Only by explicitly setting both sides of the link to the same duplex mode would the link work flawlessly.


Understanding link data errors

The page at the link below contains two tables that explain the various errors and counters logged by a network switch and the possible causes.


Troubleshooting Ethernet Collisions

Collisions may appear to indicate communication problems with a network connection, but as a technote from cisco.com states, collision counters alone are not indicative of network problems.

…collisions are a way to distribute the traffic load over time by arbitrating access to the shared medium. Collisions are not bad; they are essential to correct Ethernet operation.

There is no set limit for “how many collisions are bad” or a maximum collision rate.

In conclusion, the collisions counter does not provide a very useful statistic to analyze network performance or problems.


Late Collisions

When a collision is detected by a station after it has sent the 512th bit of its frame, it is counted as a late collision.

The station that reports the late collision merely indicates the problem; it is generally not the cause of the problem. Possible causes are usually incorrect cabling or a non-compliant number of hubs in the network. Bad network interface cards (NICs) can also cause late collisions.


I just picked up an old Dell Precision 690 workstation, which I intend to develop into a file server, a Windows IIS server, and an Ubuntu LAMP server. This monster was built in 2006, but it still has some neat specs and tons of capacity (7 PCI slots, 4 hard drive bays, etc…), should I want to expand further.

Dell Precision 690

Dell Precision 690 Workstation

The main specs

CPU: Dual Core Intel Xeon 5060 3.2GHz, 4M Cache, 1066 MHz FSB
RAM: 2GB DDR2 PC2-5300, CL=5, Fully Buffered, ECC, DDR2-667
HD: SAS Fujitsu MAX3073RC 73GB, 15000 RPM, 16MB Cache
Video: Nvidia Quadro NVS 285 PCI-Express, 128MB

This is not a normal tower

Right away, the size of this thing suggests it isn’t a normal tower. It’s about up to my knee and weights 70 lbs. It feels like it’s made with heavier gauge steel than the typical chassis, but that may be me projecting.

I immediately shopped around for more RAM, obviously. 2GB seems a little thin, even by 2006 standards, when considering the way everything else is high-end. The mainboard has 8 slots and supports up to 32GB, but I figure 6GB is a safe place to start.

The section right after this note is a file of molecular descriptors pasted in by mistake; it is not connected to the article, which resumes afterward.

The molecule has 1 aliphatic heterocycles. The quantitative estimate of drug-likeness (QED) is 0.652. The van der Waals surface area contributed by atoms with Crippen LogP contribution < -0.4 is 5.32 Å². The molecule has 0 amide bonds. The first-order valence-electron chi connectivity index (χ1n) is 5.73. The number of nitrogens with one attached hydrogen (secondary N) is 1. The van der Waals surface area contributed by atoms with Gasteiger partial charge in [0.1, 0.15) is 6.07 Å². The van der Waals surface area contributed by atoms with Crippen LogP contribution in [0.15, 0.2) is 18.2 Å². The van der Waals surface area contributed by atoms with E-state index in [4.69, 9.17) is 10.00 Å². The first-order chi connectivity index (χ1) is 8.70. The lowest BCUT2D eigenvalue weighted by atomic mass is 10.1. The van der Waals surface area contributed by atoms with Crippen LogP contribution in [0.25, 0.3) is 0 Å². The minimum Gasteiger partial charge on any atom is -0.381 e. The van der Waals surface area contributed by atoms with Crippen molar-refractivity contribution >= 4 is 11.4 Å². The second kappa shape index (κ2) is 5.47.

The workstation has three enormous fans, like, big-as-your-hand big. Running it with the chassis open causes some sort of thermal protection system to kick in and it spins the fans up to the point that they were blowing stuff on the floor half-way across the room.

The CPU has a big, passive heat sink with six copper pipes and sits between two of those fans. I’m tempted to buy a second CPU, but I’ll hold off.

I’m still on the fence about the SCSI drive. It should be super fast, but I’m a little spoiled by the SSD in my machine at work, so it’s hard to get excited about a mechanical drive, even one running at 15k RPM.

The Nvidia Quadro card is also fanless, and has a bizarre DMS-59 connector. An adapter converts the DMS-59 connector into two DVI outputs.

Typically, your ISP provides DNS services. In an ideal world, this would work well, as your ISP’s DNS server ought to be geographically close to your machine and should be able to perform look ups quickly. However, there are a number of reasons why you might want to use a public DNS server instead of your ISP’s server. The two big public DNS servers are OpenDNS and Google Public DNS.


The OpenDNS nameserver IP addresses are:



You can confirm that you are using OpenDNS as your DNS resolution service by visiting http://www.opendns.com/welcome/.

Google Public DNS

The Google Public DNS nameserver IP addresses are:



Speed test

So which DNS servers are faster for you?

Try out namebench. It hunts down the fastest DNS servers available for your computer to use. (For Mac OS X, Windows, and UNIX.)


Using OpenDNS to filter (whitelist/blacklist) content

If you have an account with OpenDNS, you can whitelist and blacklist IP addresses. A free account allows you to whitelist or blacklist 25 addresses; paid accounts allow more.

  1. Create an account at OpenDNS.
  2. Set up a network for your physical location (your current IP address).
  3. Configure your machine to use the OpenDNS servers.
  4. Install the client software for updating a dynamic IP in an OpenDNS network – https://support.opendns.com/entries/23282614-Where-do-I-download-an-OpenDNS-Dynamic-IP-updater-client-.